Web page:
Objectives: This study aimed to investigate the outcomes of adult liver transplant procedures using grafts from pediatric donors after circulatory death.
Materials and Methods: We retrospectively analyzed the data of 19 pediatric-to-adult liver transplant procedures from July 2013 to May 2016 in our hospital. Nineteen adult liver transplant procedures were performed using livers from pediatric donors after circulatory death.
Results: We performed 18 orthotopic and 1 piggyback liver transplant procedure. The median graft-to-recipient weight ratio was 1.26% (range, 0.86% to 2.46%). The median warm and cold ischemia times were 11 minutes (range, 8-20 min) and 638 minutes (range, 200-843 min), respectively. Complications after the operation included postoperative pulmonary infection (8 patients), fungal infection (1 patient), cytomegalovirus infection (1 patient), hepatic artery thrombosis and biliary stricture (1 patient), portal vein stenosis (1 patient), and graft failure (2 patients).
For patients with graft failure, 1 patient received retransplant and 1 died. The patients were followed for 22.44 months (range, 9.63-44.07 mo) after transplant and showed normal liver function and good health. The 3-year survival rates of grafts and patients were 89.47% and 94.74%, respectively.
Conclusions: Appropriate evaluation of donors and recipients and accurate intraoperative and postoperative treatment can ensure successful application of livers from pediatric donors after circulatory death in adult recipients.
Key words : Donation after circulatory death, Liver volume, Small-for-size syndrome
With development of an organ donation program in China, Chinese organ transplantation has been widely recognized by the international community. Some of the clinical applications of adult donor livers from donations after circulatory death (DCD) have achieved remarkable results in China. However, the outcomes of pediatric donor livers that are transplanted into adult recipients, especially with DCD, have not been well studied.1,2 Croome and associates3 showed that, when there is no matched recipient in the children’s population for pediatric donor livers, they can be applied to adults. They also showed that, when the graft-to-recipient weight ratio (GRWR) is ≥ 0.8 in adults, the survival rate is the same as that of pediatric recipients.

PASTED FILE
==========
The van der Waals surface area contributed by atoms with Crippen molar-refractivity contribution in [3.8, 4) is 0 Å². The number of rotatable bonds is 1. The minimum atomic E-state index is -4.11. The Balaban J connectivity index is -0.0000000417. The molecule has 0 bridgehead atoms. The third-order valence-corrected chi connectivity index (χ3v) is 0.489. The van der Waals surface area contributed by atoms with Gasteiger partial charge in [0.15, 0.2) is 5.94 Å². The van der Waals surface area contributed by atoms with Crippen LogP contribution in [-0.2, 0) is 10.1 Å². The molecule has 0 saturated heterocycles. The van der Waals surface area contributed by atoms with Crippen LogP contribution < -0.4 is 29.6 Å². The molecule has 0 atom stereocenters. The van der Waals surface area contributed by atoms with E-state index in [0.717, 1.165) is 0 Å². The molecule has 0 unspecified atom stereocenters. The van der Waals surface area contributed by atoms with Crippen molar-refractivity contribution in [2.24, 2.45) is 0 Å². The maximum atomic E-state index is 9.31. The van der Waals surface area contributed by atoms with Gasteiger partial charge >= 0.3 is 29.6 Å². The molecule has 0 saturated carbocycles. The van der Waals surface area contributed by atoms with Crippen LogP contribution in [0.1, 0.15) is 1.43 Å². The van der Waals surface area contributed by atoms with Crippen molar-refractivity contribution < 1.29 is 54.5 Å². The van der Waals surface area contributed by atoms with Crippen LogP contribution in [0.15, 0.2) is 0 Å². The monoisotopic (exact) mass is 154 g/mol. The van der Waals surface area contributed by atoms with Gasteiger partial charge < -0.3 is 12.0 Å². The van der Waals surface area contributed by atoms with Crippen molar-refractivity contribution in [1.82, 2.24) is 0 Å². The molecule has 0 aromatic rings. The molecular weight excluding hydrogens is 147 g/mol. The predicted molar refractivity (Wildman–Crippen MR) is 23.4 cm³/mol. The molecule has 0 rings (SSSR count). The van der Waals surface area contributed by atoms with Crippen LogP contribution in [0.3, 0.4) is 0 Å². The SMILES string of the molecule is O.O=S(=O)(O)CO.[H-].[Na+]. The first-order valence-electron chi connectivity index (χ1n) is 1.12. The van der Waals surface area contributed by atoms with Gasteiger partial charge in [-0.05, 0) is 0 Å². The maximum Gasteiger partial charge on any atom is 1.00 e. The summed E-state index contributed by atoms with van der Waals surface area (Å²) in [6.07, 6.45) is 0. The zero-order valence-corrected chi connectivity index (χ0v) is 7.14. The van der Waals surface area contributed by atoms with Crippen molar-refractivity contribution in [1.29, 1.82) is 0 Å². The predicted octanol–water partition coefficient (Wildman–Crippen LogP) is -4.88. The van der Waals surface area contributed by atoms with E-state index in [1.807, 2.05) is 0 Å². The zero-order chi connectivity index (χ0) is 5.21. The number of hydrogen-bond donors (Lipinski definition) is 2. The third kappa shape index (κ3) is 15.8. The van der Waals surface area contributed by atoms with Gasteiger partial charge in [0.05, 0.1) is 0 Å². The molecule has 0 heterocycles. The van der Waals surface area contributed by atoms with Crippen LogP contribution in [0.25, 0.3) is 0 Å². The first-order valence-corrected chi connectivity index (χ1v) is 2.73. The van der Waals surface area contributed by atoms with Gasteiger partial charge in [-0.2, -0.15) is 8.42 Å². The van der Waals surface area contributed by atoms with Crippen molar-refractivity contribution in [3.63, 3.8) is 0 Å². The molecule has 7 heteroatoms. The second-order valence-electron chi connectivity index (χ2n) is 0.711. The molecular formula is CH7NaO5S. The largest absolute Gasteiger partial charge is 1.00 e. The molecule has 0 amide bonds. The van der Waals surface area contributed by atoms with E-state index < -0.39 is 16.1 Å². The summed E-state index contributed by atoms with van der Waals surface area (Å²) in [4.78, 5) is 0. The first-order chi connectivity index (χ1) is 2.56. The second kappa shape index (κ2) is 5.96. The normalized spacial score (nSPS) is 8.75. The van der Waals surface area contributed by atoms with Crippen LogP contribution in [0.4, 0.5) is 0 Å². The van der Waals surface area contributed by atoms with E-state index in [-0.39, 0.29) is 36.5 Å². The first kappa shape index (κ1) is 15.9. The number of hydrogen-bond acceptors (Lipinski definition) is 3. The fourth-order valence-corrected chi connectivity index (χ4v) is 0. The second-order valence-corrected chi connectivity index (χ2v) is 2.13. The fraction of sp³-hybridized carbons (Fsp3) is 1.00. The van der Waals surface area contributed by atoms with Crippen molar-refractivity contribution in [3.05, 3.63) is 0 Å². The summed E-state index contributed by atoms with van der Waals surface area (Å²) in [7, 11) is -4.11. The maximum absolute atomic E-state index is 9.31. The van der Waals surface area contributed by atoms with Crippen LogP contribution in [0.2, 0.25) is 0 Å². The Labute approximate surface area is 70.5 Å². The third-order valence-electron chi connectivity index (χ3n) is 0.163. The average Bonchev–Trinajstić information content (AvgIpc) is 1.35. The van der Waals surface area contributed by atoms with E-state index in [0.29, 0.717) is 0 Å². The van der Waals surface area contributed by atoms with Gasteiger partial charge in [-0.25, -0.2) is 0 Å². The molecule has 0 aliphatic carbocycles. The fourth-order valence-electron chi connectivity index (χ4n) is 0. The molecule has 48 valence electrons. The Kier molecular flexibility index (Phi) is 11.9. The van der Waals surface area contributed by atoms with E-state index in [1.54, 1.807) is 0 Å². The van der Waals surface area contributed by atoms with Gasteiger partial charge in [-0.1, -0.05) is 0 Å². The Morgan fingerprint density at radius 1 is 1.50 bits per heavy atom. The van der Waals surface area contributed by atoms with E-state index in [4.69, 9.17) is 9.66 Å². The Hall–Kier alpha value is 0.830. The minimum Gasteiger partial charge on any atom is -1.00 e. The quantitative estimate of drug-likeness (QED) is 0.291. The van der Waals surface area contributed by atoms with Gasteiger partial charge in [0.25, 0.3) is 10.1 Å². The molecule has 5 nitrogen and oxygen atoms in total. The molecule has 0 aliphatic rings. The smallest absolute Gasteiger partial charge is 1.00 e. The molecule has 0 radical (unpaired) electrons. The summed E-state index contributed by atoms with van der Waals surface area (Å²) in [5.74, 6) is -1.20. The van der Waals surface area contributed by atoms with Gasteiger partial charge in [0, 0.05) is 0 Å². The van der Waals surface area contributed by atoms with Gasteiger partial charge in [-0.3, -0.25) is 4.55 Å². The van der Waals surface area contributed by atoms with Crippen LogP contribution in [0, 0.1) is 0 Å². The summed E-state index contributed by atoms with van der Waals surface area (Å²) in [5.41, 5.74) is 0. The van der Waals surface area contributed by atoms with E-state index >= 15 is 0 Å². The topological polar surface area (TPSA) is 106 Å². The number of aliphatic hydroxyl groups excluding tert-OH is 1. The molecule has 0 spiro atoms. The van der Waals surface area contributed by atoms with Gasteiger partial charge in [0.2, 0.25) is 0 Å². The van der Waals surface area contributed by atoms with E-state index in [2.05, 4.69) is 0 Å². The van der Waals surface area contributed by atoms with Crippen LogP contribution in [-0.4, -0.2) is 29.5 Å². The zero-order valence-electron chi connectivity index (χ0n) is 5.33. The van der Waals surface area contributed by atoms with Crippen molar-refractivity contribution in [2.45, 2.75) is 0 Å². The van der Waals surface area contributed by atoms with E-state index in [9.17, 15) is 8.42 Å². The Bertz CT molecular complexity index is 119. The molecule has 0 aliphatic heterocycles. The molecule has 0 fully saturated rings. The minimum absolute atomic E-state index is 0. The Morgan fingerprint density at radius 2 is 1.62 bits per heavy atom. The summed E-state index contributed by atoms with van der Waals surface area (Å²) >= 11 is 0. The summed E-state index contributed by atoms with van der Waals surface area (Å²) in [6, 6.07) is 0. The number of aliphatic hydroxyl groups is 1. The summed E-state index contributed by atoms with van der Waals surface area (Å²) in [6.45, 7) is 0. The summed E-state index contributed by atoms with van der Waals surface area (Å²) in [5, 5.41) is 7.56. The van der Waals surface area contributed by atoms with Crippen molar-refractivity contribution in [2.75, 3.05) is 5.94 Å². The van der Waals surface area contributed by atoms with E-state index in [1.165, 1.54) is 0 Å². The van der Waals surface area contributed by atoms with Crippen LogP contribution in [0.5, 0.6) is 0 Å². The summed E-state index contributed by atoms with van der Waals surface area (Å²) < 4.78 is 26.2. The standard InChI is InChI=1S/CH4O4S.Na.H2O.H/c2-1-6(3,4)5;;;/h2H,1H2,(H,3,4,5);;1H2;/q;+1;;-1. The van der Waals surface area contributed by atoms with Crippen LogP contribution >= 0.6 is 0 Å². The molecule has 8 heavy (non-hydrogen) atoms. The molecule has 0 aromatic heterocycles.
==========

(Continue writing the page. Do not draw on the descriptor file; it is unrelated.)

We conducted a retrospective study of 19 cases of adult liver transplant in our hospital in which the grafts were obtained from pediatric DCD. Here, we discuss selection of donors and recipients, selection of the surgical procedure, postoperative complications, and other related issues when livers from pediatric DCDs are applied in adult transplant recipients.
Materials and Methods
Organ procurement procedure
The donation procedure was initiated according to the Chinese national guidelines for DCD.4 Written informed consent was provided by the parents of the pediatric donors. After arrival in the operating room, the life support system was gradually withdrawn. Five minutes after cardiac arrest and ensuring that autoresuscitation did not occur, death was declared and organ procurement was initiated.
The abdominal aorta and mesenteric vein were catheterized. Liver and kidneys were jointly procured. University of Wisconsin solution was sequentially used for perfusion, and the inferior vena cava was also catheterized for drainage. The actual warm ischemia time was recorded as the duration from withdrawal of the life support system to perfusion of the abdominal aorta. The cold ischemia time was recorded as the duration from perfusion to blood reperfusion during transplant surgery.